There’s a sense right now that if something isn’t buzzworthy, then it’s irrelevant. Everyone wants to create an environment where people are taking selfies and posting them on social media, and that’s not easy to do. Visual merchandisers need to be future thinking because things get stale fast, and we all know that a static store means death.

The artist Yayoi Kusama is a perfect integration story for this social media moment we’re in. Kusama is a 90-year-old Japanese artist known for large-scale sculptures covered in dots. In 2012, she designed the 5th Avenue Louis Vuitton (LV) windows. It was a dramatic installation with tentacle-like sculptures and every surface was covered in red-and-white dots. The windows received such a huge amount of buzz that LV then created a Kusama store-in-store, carrying over the red-and-white dot concept into the physical shop. The merchandise itself was Kusama-licensed LV bags featuring the same red dot motif. Fast forward a few years and now Kusama is at the Institute of Contemporary Art in Boston with an installation of one of her famed infinity mirror boxes. It’s a completely immersive display – filled with tentacles covered in dots – through which people walk, taking endless selfies in a really cool environment. Her installations have ultimately become a huge social media sensation.

So, it started with art in a window, which had resale and commercial potential. Then the art became a concept shop and got so much buzz that everybody who came to New York went to the 5th Avenue store to take a selfie (and buy products from LV too, of course). Now she’s able to work inside a fine art museum and what does she create? A selfie environment.

Q: What are the biggest challenges facing visual merchandisers today?

To reach the current generation, you have to do more than catch people’s attention. Brands are expected to have a world view and be socially responsible. A good example of this is Puma, which uses re-purposed shipping crates for their pop-up store. Converse builds lighting fixtures out of their dangling, recycled sneakers. Timberland helps customers plant trees. And bigger merchandise rollouts with shorter timelines mean that people working in visual merchandising need to understand globalized production timetables, and design for cross-cultural sensitivity. If I’m designing for China, I must be aware not to use the color white during the holidays.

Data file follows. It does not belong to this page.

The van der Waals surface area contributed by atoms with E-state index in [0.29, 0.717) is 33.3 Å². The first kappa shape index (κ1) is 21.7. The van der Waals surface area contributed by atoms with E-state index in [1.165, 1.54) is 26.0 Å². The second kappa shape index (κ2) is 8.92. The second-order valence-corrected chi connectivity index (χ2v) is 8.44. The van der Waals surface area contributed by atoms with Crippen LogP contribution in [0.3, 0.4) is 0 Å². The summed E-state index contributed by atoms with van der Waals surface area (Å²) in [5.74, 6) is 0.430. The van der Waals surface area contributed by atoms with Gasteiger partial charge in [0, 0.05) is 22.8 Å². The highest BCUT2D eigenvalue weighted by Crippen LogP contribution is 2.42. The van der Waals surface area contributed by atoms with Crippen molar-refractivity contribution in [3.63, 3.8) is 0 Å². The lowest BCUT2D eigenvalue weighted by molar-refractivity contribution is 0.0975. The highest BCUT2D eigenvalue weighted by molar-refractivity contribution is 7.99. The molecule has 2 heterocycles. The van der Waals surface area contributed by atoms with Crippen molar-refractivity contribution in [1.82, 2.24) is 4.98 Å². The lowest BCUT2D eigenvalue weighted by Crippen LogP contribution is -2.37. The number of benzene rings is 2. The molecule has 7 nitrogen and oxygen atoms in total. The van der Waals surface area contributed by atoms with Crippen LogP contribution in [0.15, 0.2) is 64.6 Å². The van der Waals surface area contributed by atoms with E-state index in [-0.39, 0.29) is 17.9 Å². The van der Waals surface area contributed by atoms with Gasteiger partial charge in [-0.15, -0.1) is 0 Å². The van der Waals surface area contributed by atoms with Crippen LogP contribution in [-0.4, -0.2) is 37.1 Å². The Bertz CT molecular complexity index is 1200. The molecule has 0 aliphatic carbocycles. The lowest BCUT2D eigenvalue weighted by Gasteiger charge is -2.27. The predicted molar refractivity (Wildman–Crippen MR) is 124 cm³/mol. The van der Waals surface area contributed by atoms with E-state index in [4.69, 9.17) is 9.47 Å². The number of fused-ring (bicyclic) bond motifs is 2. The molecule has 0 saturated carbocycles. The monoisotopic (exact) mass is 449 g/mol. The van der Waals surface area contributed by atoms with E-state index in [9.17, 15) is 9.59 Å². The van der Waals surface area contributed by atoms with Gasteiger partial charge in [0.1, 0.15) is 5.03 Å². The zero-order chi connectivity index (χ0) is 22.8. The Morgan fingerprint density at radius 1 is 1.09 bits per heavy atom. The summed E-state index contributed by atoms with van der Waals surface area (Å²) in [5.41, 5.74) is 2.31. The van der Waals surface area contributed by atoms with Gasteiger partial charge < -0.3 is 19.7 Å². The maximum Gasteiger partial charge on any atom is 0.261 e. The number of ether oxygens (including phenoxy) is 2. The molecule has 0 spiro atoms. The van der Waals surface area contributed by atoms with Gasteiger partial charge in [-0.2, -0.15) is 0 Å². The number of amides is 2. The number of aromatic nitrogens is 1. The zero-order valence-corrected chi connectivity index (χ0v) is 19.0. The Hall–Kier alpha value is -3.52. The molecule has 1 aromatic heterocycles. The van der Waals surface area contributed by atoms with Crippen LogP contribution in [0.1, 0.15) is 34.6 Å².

Q: For someone breaking into the field, what are the most important skills to have today?

Having a working knowledge of a range of design platforms and being able to move fluidly and seamlessly between them is crucial. Problem-solving and pivoting within the design process is crucial. (Plan Bs are mandatory.) Being a good negotiator and an infectious seller of ideas is important because you need people to buy into your ideas. Personally, I have found it valuable to be able to talk up and down the chain, from the guy on the loading dock who’s handling your materials to the CEO.

Q: What advice do you have for visual merchandisers to help them stay relevant?

Get out of the office and look at different spaces. Try to really be present in those places you admire, especially if it’s a new concept you want to understand. Go into stores that you think are doing a good job and try to emulate some of those practices without copying specific ideas. Learn to analyze why designs “work” and then put your spin on it.

Don’t get complacent. See everything! Talk to people! Experience the world! Strive to find different perspectives and experiment with different lenses.

Visual merchandising should be like working in a laboratory where you experiment with different materials and ideas and aren’t afraid to fail along the way. There are a lot of inexpensive materials you can use and reuse in unique ways if you’re clever, and this will allow you to move quicker through resets. Make 10 solutions in three-week cycles and see what happens. And don’t be afraid to take risks and cook up new ideas.

To continue the conversation in the coming months, we’ll be talking to seasoned visual merchandisers and space planners about the biggest issues they encounter in the field today and the role technology plays in the future of merchandising and space planning.